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My wife screamed with delight when she read NYCfoodsnob's coffee thread to MissEve. One of her favorite things to do in Europe is to try new brands of beans and compare. You should see our freezer. I don't drink coffee but my wife doesn't go anywhere without her Bialetti that she picked up in Rome 4 years ago. When NYC suggested Morganti beans, my wife screamed because she hadn't heard of it and had to try it. It's the most expensive coffee I've ever purchased (shipping) but nothing's too expensive for my girl.The beans are on their way. I'll let you all know what she thinks after she's tasted a brew.
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Aug 26th, 2003, 04:16 PM
  #35
 
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dln, that's just about what I have, except with half-and-half instead of milk, along with 2-3 cubes of sugar (I became a cubist after my visit to France.)

In Italy, I've found that two cappucini is a great way to kick off my day. It's not like I need the extra caffeine; they're just so delicious I can't have only one.
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Aug 26th, 2003, 04:29 PM
  #36
 
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I now ask for 2-3 shots of espresso in a large cup (normal size cup by American standards~it's usually filled about 1/2 way or so), and a side of steamed milk. They always give sugar on the side (and sometimes little squares of chocolate). Then I add the steaming milk and sugar to just the right ratio for my taste. It's a hot, good, strong, rich cup of joe. Now, I even order my coffee this way in the States since I get so much variation on a simple latte depending where I go and who makes it. Actually if I go to traditional european cafes, they always make good lattes and cappucinos, but when I go to places with more American patrons I think they often try to make coffee the way they THINK we like it. There lies the problem......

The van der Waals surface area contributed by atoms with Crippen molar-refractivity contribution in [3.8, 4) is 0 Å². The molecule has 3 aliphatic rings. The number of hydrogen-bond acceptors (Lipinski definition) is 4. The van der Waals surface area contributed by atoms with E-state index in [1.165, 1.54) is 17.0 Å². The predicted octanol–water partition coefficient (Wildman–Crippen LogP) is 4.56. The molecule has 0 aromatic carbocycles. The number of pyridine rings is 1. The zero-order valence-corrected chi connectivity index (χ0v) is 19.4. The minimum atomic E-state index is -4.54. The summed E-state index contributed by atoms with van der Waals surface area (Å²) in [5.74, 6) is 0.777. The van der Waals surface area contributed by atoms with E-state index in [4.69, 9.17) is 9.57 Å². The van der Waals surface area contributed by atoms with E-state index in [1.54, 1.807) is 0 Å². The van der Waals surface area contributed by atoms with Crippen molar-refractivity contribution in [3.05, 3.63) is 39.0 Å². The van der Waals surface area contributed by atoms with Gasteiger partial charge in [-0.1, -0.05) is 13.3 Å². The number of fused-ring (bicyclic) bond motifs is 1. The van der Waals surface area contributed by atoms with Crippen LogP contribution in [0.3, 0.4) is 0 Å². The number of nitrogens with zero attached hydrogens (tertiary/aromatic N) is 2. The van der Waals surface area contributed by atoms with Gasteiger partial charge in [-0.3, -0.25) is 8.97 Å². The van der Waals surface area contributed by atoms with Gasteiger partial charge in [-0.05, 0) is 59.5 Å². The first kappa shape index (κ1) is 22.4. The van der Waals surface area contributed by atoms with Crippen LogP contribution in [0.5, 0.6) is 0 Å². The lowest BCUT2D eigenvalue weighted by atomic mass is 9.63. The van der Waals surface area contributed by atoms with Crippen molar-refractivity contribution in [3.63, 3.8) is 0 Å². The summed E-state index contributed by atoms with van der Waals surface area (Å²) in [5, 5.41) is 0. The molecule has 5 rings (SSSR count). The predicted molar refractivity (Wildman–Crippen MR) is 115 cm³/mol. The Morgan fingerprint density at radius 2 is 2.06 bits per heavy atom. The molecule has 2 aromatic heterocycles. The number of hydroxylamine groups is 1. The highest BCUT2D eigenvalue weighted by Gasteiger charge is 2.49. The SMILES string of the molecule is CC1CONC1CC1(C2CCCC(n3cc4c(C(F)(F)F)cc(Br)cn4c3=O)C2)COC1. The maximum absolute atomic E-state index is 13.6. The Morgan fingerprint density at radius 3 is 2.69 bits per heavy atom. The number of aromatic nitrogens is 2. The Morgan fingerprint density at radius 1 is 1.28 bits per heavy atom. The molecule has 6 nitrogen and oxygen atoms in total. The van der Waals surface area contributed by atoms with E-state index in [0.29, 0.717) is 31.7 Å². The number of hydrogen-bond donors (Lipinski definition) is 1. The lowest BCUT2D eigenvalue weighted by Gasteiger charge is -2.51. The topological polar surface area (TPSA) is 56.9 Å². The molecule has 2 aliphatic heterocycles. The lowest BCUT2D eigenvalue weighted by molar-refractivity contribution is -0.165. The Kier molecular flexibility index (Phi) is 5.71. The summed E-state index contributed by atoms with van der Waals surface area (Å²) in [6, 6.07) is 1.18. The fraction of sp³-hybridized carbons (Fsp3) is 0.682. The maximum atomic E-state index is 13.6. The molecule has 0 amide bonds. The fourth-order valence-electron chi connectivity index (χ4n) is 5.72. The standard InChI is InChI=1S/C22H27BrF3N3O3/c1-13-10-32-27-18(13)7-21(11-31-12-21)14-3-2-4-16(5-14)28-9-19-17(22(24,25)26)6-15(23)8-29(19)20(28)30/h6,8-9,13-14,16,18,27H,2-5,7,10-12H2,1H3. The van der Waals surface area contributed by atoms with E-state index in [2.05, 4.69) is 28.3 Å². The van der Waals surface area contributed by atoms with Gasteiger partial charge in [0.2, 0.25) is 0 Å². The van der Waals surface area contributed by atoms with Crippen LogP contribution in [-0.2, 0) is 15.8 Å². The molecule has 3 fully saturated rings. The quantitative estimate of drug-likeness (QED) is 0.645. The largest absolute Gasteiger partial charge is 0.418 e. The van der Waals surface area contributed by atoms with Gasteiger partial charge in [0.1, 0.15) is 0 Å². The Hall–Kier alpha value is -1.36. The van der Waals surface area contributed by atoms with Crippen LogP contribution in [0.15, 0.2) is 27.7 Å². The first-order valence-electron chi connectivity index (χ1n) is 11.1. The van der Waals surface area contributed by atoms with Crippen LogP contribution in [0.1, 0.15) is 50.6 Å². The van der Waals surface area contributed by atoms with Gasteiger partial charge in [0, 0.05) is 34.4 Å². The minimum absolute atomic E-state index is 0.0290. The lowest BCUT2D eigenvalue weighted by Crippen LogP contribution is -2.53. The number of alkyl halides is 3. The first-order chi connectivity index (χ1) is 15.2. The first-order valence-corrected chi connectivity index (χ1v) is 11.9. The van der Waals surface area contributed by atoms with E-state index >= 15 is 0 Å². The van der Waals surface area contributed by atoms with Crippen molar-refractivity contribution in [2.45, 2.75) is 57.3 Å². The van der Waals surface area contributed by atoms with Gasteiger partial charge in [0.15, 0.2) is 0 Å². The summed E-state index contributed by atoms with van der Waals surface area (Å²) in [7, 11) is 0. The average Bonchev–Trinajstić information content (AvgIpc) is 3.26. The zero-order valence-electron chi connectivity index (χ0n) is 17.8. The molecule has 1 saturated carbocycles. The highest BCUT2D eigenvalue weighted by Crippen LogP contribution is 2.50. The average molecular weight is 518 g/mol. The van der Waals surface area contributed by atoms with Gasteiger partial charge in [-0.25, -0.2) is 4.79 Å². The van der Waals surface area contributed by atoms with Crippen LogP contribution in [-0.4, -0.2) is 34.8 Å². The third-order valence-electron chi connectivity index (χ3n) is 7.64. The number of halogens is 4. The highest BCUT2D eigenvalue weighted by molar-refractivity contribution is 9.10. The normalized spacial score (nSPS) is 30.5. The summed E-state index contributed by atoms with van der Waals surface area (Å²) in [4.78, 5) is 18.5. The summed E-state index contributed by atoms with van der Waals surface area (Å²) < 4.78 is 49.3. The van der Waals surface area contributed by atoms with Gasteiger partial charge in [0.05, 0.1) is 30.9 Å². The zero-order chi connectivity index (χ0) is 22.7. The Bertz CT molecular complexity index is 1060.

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Aug 26th, 2003, 04:41 PM
  #37
 
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Dln,
An espresso contains much less caffeine than a standard "continental" coffee, this probably explains why Scarlet can still fall asleep at night.
I also think that a Caffelatte cannot fulfil your morning needs as it's just an espresso sunk in a large amount of milk.
I am not able to accomplish my coffee expectations abroad as well.
Why not a cup of tea, instead ?
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Aug 26th, 2003, 05:09 PM
  #38
 
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Dln -- Your hotel breakfasts will provide no problem as they are geared to travelers from other nations. Just ask for either "cafe americano" with extra "latet caldo" or get a double capuccino.

In the street the baristas will do so grudgingly, because as was mentioned it takes the average Italian about 30 seconds to drink his espresso and gobble down his broche or sfogliatellini.

We know you leave shortly so _ buon viaggio!!!!!!
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Aug 26th, 2003, 05:10 PM
  #39
dln
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Ducky dear, you've got to be kidding!!! As do the Italians with no cappucino after 11 am, so does dln: no tea before 11 am!
 
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Aug 26th, 2003, 05:28 PM
  #40
 
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Mmmm choosey, indeed.
I'm afraid McD is your last chance.
(disposable big cups ... brrr )